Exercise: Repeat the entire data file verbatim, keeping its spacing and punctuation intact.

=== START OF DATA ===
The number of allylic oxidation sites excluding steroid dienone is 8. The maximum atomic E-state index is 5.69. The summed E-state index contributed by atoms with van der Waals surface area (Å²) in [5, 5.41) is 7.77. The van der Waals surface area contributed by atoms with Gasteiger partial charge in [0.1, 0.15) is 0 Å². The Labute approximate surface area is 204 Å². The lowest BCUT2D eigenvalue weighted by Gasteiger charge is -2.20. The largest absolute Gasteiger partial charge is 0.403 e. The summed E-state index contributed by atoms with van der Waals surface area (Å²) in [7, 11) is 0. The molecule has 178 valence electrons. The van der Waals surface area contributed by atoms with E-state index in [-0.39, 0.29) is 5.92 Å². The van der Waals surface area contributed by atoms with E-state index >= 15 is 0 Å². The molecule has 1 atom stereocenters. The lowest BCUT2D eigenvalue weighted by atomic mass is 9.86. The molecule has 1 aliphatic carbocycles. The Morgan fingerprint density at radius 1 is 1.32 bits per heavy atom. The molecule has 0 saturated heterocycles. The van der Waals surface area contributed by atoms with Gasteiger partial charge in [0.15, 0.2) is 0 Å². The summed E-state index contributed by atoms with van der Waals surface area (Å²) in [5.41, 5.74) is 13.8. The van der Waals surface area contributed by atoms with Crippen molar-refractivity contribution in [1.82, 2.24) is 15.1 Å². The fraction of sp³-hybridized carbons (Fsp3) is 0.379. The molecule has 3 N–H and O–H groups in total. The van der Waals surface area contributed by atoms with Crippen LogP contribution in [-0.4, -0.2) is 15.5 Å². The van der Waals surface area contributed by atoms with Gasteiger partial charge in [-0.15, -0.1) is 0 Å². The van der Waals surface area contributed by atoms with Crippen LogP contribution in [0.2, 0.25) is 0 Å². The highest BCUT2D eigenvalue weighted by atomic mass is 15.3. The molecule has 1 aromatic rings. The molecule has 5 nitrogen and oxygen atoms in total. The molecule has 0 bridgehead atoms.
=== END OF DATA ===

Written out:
The number of allylic oxidation sites excluding steroid dienone is 8. The maximum atomic E-state index is 5.69. The summed E-state index contributed by atoms with van der Waals surface area (Å²) in [5, 5.41) is 7.77. The van der Waals surface area contributed by atoms with Gasteiger partial charge in [0.1, 0.15) is 0 Å². The Labute approximate surface area is 204 Å². The lowest BCUT2D eigenvalue weighted by Gasteiger charge is -2.20. The largest absolute Gasteiger partial charge is 0.403 e. The summed E-state index contributed by atoms with van der Waals surface area (Å²) in [7, 11) is 0. The molecule has 178 valence electrons. The van der Waals surface area contributed by atoms with E-state index in [-0.39, 0.29) is 5.92 Å². The van der Waals surface area contributed by atoms with E-state index >= 15 is 0 Å². The molecule has 1 atom stereocenters. The lowest BCUT2D eigenvalue weighted by atomic mass is 9.86. The molecule has 1 aliphatic carbocycles. The Morgan fingerprint density at radius 1 is 1.32 bits per heavy atom. The molecule has 0 saturated heterocycles. The van der Waals surface area contributed by atoms with Gasteiger partial charge in [0.15, 0.2) is 0 Å². The summed E-state index contributed by atoms with van der Waals surface area (Å²) in [5.41, 5.74) is 13.8. The van der Waals surface area contributed by atoms with Crippen molar-refractivity contribution in [1.82, 2.24) is 15.1 Å². The fraction of sp³-hybridized carbons (Fsp3) is 0.379. The molecule has 3 N–H and O–H groups in total. The van der Waals surface area contributed by atoms with Crippen LogP contribution in [-0.4, -0.2) is 15.5 Å². The van der Waals surface area contributed by atoms with Gasteiger partial charge in [-0.15, -0.1) is 0 Å². The van der Waals surface area contributed by atoms with Crippen LogP contribution in [0.2, 0.25) is 0 Å². The highest BCUT2D eigenvalue weighted by atomic mass is 15.3. The molecule has 1 aromatic rings. The molecule has 5 nitrogen and oxygen atoms in total. The molecule has 0 bridgehead atoms.